Furthermore, FinCEN asserted that Infobank continues to maintain funds in accounts established for the Central Bank of Iraq, thus violating UN Security Council Resolution 1438 (UNSCR 1483), which requires UN member states to transfer funds and other financial assets of the previous Iraqi government to the Development Fund of Iraq. According to FinCEN, until now, the Belarusian government has not taken steps to transfer Infobank funds in compliance with UNSCR 1483.
Quoting information from a "variety of sources," FinCEN stated that in 2001 Belmetalenergo entered into contracts to purchase oil from the Iraqi State Oil Marketing Organization (SOMO) -- which was overseen by the UN -- and secretly agreed with SOMO to pay illegal surcharges and deposit them into Infobank accounts for the benefit of the then-Iraqi government. Belmetalenergo also entered into contracts for the provision of humanitarian aids to Iraq, in which the value of the goods that were actually provided was inflated. FinCEN claims that the funds derived from the illegal surcharges and the inflated oil-for-food contracts were laundered through several other banks and shell companies. Finally, proceeds from these illegal operations were either returned to the Iraqi government or used to purchase weapons or finance military training through Infobank and Belmetalenergo, according to FinCEN.
The charges of the U.S. Treasury Department are in tune with reports in some Russian, Polish, and independent Belarusian print media that have suggested links between Infobank and murky Belarusian-Iraqi trade deals. "Nezavisimaya gazeta" revealed shortly before the U.S.-led intervention in Iraq in 2003 that an obscure organization called the Iraqi-Belarus Friendship Society chartered flights from Belarus to Iraq with secret cargos. It turned out that the society was registered at the same address as Infobank and Infobank Chairman Viktar Shastou served as head of this organization.
The Polish weekly "Wprost" in 2002 suggested links between Infobank and the trade of illegal weapons. According to "Wprost," the most important intermediaries in money-laundering operations involving Infobank were Belmetalenergo and Capital and Business Management, a company registered in Vienna. The illegally earned money from Capital and Business Management, the paper wrote, was reportedly transferred to the accounts of several dozen offshore companies in the Cayman Islands, the Isle of Man, and Jersey and subsequently transferred to foreign representations of Belarusian firms.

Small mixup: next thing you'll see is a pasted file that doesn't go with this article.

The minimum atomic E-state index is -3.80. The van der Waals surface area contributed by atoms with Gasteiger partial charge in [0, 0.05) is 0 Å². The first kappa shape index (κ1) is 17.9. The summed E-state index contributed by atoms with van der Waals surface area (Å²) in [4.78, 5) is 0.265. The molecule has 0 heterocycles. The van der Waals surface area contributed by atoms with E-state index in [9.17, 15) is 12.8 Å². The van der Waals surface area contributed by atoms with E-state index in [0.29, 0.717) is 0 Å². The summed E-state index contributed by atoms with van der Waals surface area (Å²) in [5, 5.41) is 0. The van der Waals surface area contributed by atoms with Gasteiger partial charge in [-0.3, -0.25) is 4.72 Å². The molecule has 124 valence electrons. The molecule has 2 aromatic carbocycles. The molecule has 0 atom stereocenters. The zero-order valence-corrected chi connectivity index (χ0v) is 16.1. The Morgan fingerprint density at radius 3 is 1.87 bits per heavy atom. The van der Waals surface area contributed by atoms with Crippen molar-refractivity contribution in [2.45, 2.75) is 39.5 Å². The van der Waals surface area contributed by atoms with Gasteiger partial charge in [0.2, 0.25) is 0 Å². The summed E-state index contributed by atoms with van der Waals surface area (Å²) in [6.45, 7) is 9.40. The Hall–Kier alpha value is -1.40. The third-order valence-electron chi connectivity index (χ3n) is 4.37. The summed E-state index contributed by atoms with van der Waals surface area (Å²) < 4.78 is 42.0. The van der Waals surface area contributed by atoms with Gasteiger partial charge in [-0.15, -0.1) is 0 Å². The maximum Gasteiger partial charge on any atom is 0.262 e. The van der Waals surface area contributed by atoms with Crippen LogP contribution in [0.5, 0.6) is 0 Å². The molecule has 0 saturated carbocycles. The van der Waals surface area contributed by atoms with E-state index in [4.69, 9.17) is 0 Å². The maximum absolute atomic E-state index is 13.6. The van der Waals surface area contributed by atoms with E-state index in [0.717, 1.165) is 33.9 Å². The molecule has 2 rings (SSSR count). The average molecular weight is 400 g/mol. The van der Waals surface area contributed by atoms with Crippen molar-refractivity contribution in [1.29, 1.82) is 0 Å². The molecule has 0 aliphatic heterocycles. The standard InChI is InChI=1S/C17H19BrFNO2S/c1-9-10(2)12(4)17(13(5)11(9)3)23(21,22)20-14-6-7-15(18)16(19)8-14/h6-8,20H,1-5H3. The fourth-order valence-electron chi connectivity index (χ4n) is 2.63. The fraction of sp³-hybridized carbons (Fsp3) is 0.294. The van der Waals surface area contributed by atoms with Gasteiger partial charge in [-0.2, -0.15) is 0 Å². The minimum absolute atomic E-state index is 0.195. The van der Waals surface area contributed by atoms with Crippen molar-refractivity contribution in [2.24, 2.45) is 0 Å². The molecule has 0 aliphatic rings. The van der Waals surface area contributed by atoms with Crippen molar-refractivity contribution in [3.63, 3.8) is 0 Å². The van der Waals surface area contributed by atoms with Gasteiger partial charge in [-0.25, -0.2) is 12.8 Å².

Finally, Ron Synovitz, an RFE/RL correspondent in Iraq, discovered in Baghdad in April 2003 a faxed letter from a tank-repair plant in Barysau. The letter was addressed to someone named Uladzislau Rachkevich. The letter suggested that the Barysau plant offered Iraq training, along with advice on additional mine-sweeping equipment on tanks and camouflaging combat vehicles. Rachkevich turned out to be the head of Systems Business Management, of which Infobank was a cofounder. Today, Rachkevich is general-director of Bel-Cel, in which Infobank holds a stake. (Jan Maksymiuk)
WHERE 'PUTIN' IS 'PUTSIN': RUSSIAN NATIONALIST DISCONTENT IN BELARUS. Many Russian nationalists in Moscow are inclined to see the regime of Belarusian President Alyaksandr Lukashenka in a positive light, as someone whose policies they prefer to those of Russian President Vladimir Putin. But at least some Russians in Belarus have a very different opinion about the Belarusian leader, viewing him as overseeing a regime openly hostile to the 1.5 million ethnic Russians who live in his country.
This difference -- and it is far from trivial -- casts doubt on some of the assumptions both Moscow and Western governments have made about Belarus and suggests that Belarusian national identity may be far stronger than many had assumed.
Praise of Lukashenka by Russian nationalists inside Russia has been so frequent and enthusiastic that it is now generally passed over in silence or seen as yet another indication of the fundamental authoritarianism of the Russian right. But criticism of Lukashenka by Russian nationalists inside Belarus has seldom attracted much notice. That makes a letter and an essay written by Vladimir G. Mikhailov of Minsk and published on the website of the St. Petersburg-based Orthodox Information Agency "Russkaya liniya" (http://www.rusk.ee) so intriguing.
In his letter to this website, Mikhailov argues that "In the Republic of Belarus, just as in the Baltic countries, the MVD [Interior Ministry] violates an elementary human right -- the right to one's own name by forcibly changing Russian first names and family names into their Belarusian equivalents."